Friday, May 29, 2009

On Snippet Judging

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The LORD does not look at the things man looks at. Man looks at the outward appearance, but the LORD looks at the heart. 1 Samuel 16:7

“David and Goliath!” my age five son shouted on that long ago morning when I asked which Bible story he wanted to hear. The story of the young shepherd David slaying an enemy giant with slingshot and five smooth stones was irresistible to a young boy.

This portion of David’s life was almost all my young son knew about David, not really enough to make a judgment about his Bible hero. David, like most of us, cannot be summed up in only one or two life-shaping events. Some of his life was brutal. Much was gentle.

Look at some of the highlights of David’s life: He slew a lion and a bear while tending his father’s sheep. Before he became Israel’s king, he slaughtered enemies as a bride price. He became known as a king at war, fighting against marauding nations.

In one of David’s dark hours and weaker moments, he lusted after Bathsheba, another man’s wife, and committed adultery. When she conceived, David had her soldier-husband Uriah placed in the frontlines of a heated battle, guaranteeing his death.

On a happier note, David brought the captured Ark of the Covenant back to Jerusalem, and celebrated its return with a public dance before the Lord. He had many intimate talks with God, repenting of adultery and murder. He recorded his dismay and sorrow over his sins in his many psalms. To this day, millions relate to the psalms penned by this ancient shepherd king.

What if I knew nothing of David’s life except that he brought the bride price and men’s body parts to his future father-in-law? What might I think of him? Barbarian. Beast. Possessed.

If King David’s psalms were the only means of learning about him, might my response be more tolerant? When I read about the weak-in-the-flesh David who was remorseful, repentant and aware of God’s unfathomable grace, would I think more kindly toward him?

The old cliché is true—you can’t judge a book by its cover. God said about David, “I have found David son of Jesse a man after my own heart; he will do everything I want him to do.” (Acts 13:22). David took plenty of wrong turns, but his right turns brought him back to God.

A reader asked me to write about making wrong judgments based only on snippets of life, often by what we see, hear, or read. She tagged a common problem. In thoughts, conversations, and writing, unfair and biased opinions are often made.

Michel de Montaign, a religious writer from the middle ages wrote, “There is no man so good, who, were he to submit all his thoughts and actions to the laws, would not deserve hanging 10 times in his life.” We all log less than stellar moments.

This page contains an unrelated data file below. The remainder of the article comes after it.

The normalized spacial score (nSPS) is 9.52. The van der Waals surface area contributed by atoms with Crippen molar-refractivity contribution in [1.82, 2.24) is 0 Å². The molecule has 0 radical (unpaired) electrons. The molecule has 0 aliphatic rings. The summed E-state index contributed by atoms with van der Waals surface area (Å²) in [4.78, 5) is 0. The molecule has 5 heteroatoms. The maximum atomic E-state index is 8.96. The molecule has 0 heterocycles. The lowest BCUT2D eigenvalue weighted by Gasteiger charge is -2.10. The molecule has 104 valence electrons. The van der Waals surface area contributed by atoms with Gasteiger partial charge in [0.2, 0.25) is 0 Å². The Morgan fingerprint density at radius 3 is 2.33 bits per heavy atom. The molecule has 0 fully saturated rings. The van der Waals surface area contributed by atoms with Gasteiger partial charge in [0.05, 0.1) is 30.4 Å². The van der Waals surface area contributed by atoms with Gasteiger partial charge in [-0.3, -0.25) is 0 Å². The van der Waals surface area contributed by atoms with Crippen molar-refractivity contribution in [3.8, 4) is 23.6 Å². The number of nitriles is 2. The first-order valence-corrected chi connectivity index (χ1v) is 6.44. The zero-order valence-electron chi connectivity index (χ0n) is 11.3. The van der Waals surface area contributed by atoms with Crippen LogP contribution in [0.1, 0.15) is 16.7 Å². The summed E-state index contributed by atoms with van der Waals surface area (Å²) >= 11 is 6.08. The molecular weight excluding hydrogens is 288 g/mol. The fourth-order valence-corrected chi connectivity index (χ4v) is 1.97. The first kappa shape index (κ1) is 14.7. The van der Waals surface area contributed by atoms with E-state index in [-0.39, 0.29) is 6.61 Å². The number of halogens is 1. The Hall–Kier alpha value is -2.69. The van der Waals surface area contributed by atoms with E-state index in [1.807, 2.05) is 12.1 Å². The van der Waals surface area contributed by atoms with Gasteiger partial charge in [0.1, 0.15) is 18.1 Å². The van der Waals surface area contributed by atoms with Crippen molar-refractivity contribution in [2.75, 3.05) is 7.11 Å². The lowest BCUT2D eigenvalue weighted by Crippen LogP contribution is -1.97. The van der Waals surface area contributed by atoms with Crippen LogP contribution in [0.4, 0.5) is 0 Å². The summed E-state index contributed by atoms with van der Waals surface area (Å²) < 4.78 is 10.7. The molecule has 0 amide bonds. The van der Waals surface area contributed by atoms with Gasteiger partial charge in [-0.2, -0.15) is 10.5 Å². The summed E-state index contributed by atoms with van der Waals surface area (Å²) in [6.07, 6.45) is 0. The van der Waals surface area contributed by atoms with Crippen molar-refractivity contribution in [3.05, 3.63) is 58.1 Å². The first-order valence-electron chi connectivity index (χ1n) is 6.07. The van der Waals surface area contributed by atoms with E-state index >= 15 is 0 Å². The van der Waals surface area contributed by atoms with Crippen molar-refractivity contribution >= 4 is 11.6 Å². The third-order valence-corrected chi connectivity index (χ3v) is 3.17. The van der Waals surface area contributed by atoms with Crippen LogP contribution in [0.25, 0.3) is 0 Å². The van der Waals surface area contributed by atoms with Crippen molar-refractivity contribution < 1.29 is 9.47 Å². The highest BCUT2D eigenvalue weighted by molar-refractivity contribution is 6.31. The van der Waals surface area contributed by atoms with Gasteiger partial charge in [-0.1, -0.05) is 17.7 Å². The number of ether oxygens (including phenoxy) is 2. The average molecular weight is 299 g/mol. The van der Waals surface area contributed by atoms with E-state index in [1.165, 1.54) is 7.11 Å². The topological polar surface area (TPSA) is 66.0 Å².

We also have times when we can step away from what we see in a small frame of time and can look at the big picture. Author David G. Meyers gives excellent advice about judging, “When torn between judgment and grace, let us err on the side of grace.”

Friday, May 08, 2009

The Secret Holocaust Diaries of Nonna Bannister

April book winner: Lenae, who left a comment at blog.

Leave a comment here or send an email to and I’ll enter you name into the May drawing for either The Stained Glass Pickup ~ Glimpses of God’s Uncommon Wisdom or A Scrapbook of Christmas Firsts ~ Stories to Warm Your Heart and Tips to Simplify Your Holiday

By the time Nonna Lisowskaja turned nine years old, she’d learned four to six languages. Also, she was on a path of learning forgiveness, courage and hope, especially from her mother, maternal grandmother, and her father.

April 21, 2009 was Holocaust Remembrance Day. Just prior to 10:00 o’clock in Israel that day, horns and sirens blared, followed by two minutes of silence. Traffic stopped. Pedestrians stopped. Most bowed their heads remembering the 11 million who perished during the Holocaust, six million were Jews.

I read The Secret Holocaust Diaries the Untold Story of Nonna Bannister a few weeks ago. Nonna, of Russian lineage, was the lone survivor of her family of 35. Later, a young adult, she arrived in New Orleans June 6, 1950 aboard the USNS General Haan, determined that her new life in America would look forward to happier times and not look backward at the evil that caused the loss of her entire family.

She brought with her a packet of documents, photos, post cards, and secret diaries that she had written from an early age on miniscule scraps of paper, in different languages. She kept the striped ticking packet hidden under her clothes and slept with it every night of her life.

She married Henry Bannister soon after her arrival, and they had over 50 years together, rearing three children. Her loving husband knew that Nonna had a painful past, but he also knew that when she was ready, she’d talk about it. He honored her time schedule.